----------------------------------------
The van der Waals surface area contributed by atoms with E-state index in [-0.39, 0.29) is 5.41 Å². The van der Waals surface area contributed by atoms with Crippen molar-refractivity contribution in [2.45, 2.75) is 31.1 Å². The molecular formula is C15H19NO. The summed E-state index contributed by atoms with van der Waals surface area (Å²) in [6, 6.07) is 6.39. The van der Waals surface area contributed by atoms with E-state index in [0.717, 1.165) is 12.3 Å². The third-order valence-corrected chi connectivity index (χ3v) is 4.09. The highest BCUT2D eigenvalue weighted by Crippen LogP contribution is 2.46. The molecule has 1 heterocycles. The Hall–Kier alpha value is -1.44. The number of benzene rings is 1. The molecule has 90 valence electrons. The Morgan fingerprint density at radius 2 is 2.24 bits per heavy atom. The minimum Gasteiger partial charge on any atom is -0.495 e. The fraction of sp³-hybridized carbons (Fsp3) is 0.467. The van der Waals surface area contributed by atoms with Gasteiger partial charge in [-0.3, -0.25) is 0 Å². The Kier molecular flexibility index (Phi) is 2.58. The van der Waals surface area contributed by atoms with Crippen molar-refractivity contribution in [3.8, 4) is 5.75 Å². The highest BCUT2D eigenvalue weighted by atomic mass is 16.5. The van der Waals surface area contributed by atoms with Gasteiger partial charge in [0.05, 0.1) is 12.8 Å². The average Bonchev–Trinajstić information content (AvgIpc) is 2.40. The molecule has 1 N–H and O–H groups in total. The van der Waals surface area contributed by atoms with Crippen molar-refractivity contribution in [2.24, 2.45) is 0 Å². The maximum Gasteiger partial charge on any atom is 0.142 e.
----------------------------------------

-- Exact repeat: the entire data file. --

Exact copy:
The van der Waals surface area contributed by atoms with E-state index in [-0.39, 0.29) is 5.41 Å². The van der Waals surface area contributed by atoms with Crippen molar-refractivity contribution in [2.45, 2.75) is 31.1 Å². The molecular formula is C15H19NO. The summed E-state index contributed by atoms with van der Waals surface area (Å²) in [6, 6.07) is 6.39. The van der Waals surface area contributed by atoms with E-state index in [0.717, 1.165) is 12.3 Å². The third-order valence-corrected chi connectivity index (χ3v) is 4.09. The highest BCUT2D eigenvalue weighted by Crippen LogP contribution is 2.46. The molecule has 1 heterocycles. The Hall–Kier alpha value is -1.44. The number of benzene rings is 1. The molecule has 90 valence electrons. The Morgan fingerprint density at radius 2 is 2.24 bits per heavy atom. The minimum Gasteiger partial charge on any atom is -0.495 e. The fraction of sp³-hybridized carbons (Fsp3) is 0.467. The van der Waals surface area contributed by atoms with Gasteiger partial charge in [-0.3, -0.25) is 0 Å². The Kier molecular flexibility index (Phi) is 2.58. The van der Waals surface area contributed by atoms with Crippen molar-refractivity contribution in [3.8, 4) is 5.75 Å². The highest BCUT2D eigenvalue weighted by atomic mass is 16.5. The van der Waals surface area contributed by atoms with Gasteiger partial charge in [0.05, 0.1) is 12.8 Å². The average Bonchev–Trinajstić information content (AvgIpc) is 2.40. The molecule has 1 N–H and O–H groups in total. The van der Waals surface area contributed by atoms with Crippen molar-refractivity contribution in [2.24, 2.45) is 0 Å². The maximum Gasteiger partial charge on any atom is 0.142 e.